These were so delicious that we finished off the first pancake while the rest were cooking. Even the batter was good, and pancake batter is usually terrible – no cookie dough, that’s for sure. We bought some maple syrup because, you gotta, but we also felt like a thicker topping so we mixed ground cinnamon into a bowl of vanilla yogourt, et voilà!

Makes you wish every day was Halloween…(“nah-a, not Christmas,” says S… stay tuned for eggnog pancakes?)

Location: Our now very dirty (and orange) kitchen
Damage: About $12 for things you might not have already, or approx. $20 if you’re buying everything
Rating: 10 fingers in a pumpkin pie
Soundtrack: One of the 3 million (we counted) Halloween playlists on 8 tracks

Over-Easy: The Bristol Yard

The best brunch place to go to on a cold, rainy day is one that’s close by. As in, you can look out your front window to see how long the line-up is. We kept an eye out while getting dressed and once the coast was clear, we headed over.  Even though it wasn’t early, you could feel the post-halloween hangover in the air. People walking slowly by on a mission to get home and spend the day recovering, all carrying bags with their previous night’s costumes. O insisted on a morning smoke before eating, so we stayed in the entrance across the street, looking left and right incessantly to make sure no one was going to steal our spot. We think of this as competitive brunch.

We swooped in to the restaurant just in time, right before an eager and hungry-looking couple. (Meaning, we won). The restaurant is living-room-sized small, seating about 20 people if they’re all friendly and feeling cuddly. After a short wait, we lucked in to a booth! We settled in, waited for our coffee, and listened to the kind of music they play at Mod night at Babylon when you find yourself thinking it’s the perfect time to leave the dance floor and go get a drink.

O had been there before and began a dish-by-dish review. The menu includes about 10 options, going from veggie friendly to veggie no-no. Almost all of the dishes involve poached eggs: you got your eggs benedict topped with the in-house version of hollandaise called “Bristol sauce”; your Argentinian-spiced tribute to Diego Maradona; your meat-lover’s hangover cure; your classic english breakfast plates like beans on toast and a breakfast pie; and a delicious-looking french toast.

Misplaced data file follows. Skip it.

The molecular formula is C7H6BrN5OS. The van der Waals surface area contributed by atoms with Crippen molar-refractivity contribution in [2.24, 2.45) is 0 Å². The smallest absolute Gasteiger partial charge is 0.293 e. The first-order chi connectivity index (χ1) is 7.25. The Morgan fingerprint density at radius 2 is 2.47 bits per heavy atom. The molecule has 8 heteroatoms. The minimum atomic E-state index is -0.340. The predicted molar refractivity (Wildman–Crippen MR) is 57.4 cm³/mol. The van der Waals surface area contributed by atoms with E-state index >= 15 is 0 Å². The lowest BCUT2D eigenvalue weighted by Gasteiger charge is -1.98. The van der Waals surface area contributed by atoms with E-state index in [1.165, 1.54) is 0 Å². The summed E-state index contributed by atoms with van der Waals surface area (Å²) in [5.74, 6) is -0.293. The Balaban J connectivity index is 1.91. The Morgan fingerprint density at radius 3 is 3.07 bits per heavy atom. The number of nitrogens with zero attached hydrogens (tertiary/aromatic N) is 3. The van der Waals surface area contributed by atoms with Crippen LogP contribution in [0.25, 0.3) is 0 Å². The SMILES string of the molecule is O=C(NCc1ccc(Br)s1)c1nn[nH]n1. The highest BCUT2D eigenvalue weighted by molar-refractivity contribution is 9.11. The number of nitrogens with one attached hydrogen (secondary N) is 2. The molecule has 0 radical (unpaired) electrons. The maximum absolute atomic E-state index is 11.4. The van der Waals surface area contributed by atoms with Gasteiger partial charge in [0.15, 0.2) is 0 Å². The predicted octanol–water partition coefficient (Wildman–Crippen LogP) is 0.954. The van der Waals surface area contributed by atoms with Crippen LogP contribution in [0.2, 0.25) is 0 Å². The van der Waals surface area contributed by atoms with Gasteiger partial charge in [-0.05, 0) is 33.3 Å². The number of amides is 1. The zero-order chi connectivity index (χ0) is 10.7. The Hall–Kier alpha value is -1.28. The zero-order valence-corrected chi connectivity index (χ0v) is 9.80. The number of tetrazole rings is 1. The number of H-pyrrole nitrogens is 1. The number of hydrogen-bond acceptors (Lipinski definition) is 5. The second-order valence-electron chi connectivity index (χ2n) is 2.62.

Because there was no hollandaise on the menu, S decided to branch out and get the Eggs Maradona, which consists of two poached eggs on tortas fritas, covered in a chimichurri sauce made with red wine vinegar, cilantro, garlic, oregano, and other yummy spices.  Topped with some hot sauce that bites back, this dish was super flavourful, even without the steak it usually comes with.

O woke up feeling like some morning meat, and opted for The Glasgow, a dish their brother ordered last time they were there, and that they had been craving ever since. The Glasgow is described as a breakfast cheeseburger, apparently the perfect cure for a Glasgow kind of rough night (which O didn’t have, unless you consider drinking tea in long johns rough…). The plate had a poached egg hiding in two thick sausage patties resting on two tattie scones. Apparently some shaved applewood smoked cheddar was somewhere in there but it must have been shaved real thin ’cause, well, we were trying to figure out if they forgot about it.

Both plates were served with good, strong coffee, disappointingly stiff home fries that could have used some tenderness, and a delicious slice of roasted tomato. The dishes were creative, all around tasty, and filling. We’d definitely play another round of competitive brunch to get in here again! Between the hearty food, the crossword puzzle we finished while waiting for it, and the wooden kitchen shelves we picked up on the side of the street before crossing back over to warmth, it’s been quite the successful morning.

Location: The Bristol Yard, 146 Christie St.
Damage: 33$ with tax & tip
Rating: Eight out of ten fingers in the pie